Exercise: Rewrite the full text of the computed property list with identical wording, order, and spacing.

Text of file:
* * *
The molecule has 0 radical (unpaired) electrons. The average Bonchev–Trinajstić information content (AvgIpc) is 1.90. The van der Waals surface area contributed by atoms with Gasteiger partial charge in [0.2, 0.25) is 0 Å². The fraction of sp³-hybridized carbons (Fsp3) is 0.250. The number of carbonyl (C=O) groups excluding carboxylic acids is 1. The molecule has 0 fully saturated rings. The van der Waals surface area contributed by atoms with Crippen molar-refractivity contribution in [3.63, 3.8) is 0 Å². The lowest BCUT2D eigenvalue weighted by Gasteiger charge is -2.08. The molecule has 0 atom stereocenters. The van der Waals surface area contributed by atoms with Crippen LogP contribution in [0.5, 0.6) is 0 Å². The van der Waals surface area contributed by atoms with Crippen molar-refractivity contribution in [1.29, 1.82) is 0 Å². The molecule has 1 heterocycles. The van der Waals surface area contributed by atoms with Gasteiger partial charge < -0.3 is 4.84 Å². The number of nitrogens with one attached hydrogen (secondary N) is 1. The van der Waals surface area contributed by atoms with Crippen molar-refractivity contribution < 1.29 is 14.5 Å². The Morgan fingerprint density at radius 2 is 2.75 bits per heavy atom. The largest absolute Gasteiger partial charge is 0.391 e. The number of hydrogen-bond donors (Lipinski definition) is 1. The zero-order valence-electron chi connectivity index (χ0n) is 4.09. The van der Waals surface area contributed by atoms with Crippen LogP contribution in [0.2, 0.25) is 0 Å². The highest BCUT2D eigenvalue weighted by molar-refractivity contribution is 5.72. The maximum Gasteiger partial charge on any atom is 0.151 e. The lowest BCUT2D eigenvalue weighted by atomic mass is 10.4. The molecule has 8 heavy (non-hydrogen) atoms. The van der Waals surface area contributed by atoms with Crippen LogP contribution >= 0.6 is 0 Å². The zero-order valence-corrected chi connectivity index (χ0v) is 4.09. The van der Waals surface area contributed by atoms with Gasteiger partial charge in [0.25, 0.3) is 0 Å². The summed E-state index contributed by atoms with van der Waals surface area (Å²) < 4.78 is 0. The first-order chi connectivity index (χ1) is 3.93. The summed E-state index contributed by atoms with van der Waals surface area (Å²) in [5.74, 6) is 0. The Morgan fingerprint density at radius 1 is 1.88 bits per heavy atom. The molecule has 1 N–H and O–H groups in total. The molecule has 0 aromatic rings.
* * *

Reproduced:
The molecule has 0 radical (unpaired) electrons. The average Bonchev–Trinajstić information content (AvgIpc) is 1.90. The van der Waals surface area contributed by atoms with Gasteiger partial charge in [0.2, 0.25) is 0 Å². The fraction of sp³-hybridized carbons (Fsp3) is 0.250. The number of carbonyl (C=O) groups excluding carboxylic acids is 1. The molecule has 0 fully saturated rings. The van der Waals surface area contributed by atoms with Crippen molar-refractivity contribution in [3.63, 3.8) is 0 Å². The lowest BCUT2D eigenvalue weighted by Gasteiger charge is -2.08. The molecule has 0 atom stereocenters. The van der Waals surface area contributed by atoms with Crippen LogP contribution in [0.5, 0.6) is 0 Å². The van der Waals surface area contributed by atoms with Crippen molar-refractivity contribution in [1.29, 1.82) is 0 Å². The molecule has 1 heterocycles. The van der Waals surface area contributed by atoms with Gasteiger partial charge < -0.3 is 4.84 Å². The number of nitrogens with one attached hydrogen (secondary N) is 1. The van der Waals surface area contributed by atoms with Crippen molar-refractivity contribution < 1.29 is 14.5 Å². The Morgan fingerprint density at radius 2 is 2.75 bits per heavy atom. The largest absolute Gasteiger partial charge is 0.391 e. The number of hydrogen-bond donors (Lipinski definition) is 1. The zero-order valence-electron chi connectivity index (χ0n) is 4.09. The van der Waals surface area contributed by atoms with Crippen LogP contribution in [0.2, 0.25) is 0 Å². The highest BCUT2D eigenvalue weighted by molar-refractivity contribution is 5.72. The maximum Gasteiger partial charge on any atom is 0.151 e. The lowest BCUT2D eigenvalue weighted by atomic mass is 10.4. The molecule has 8 heavy (non-hydrogen) atoms. The van der Waals surface area contributed by atoms with Crippen LogP contribution >= 0.6 is 0 Å². The zero-order valence-corrected chi connectivity index (χ0v) is 4.09. The van der Waals surface area contributed by atoms with Gasteiger partial charge in [0.25, 0.3) is 0 Å². The summed E-state index contributed by atoms with van der Waals surface area (Å²) < 4.78 is 0. The first-order chi connectivity index (χ1) is 3.93. The summed E-state index contributed by atoms with van der Waals surface area (Å²) in [5.74, 6) is 0. The Morgan fingerprint density at radius 1 is 1.88 bits per heavy atom. The molecule has 1 N–H and O–H groups in total. The molecule has 0 aromatic rings.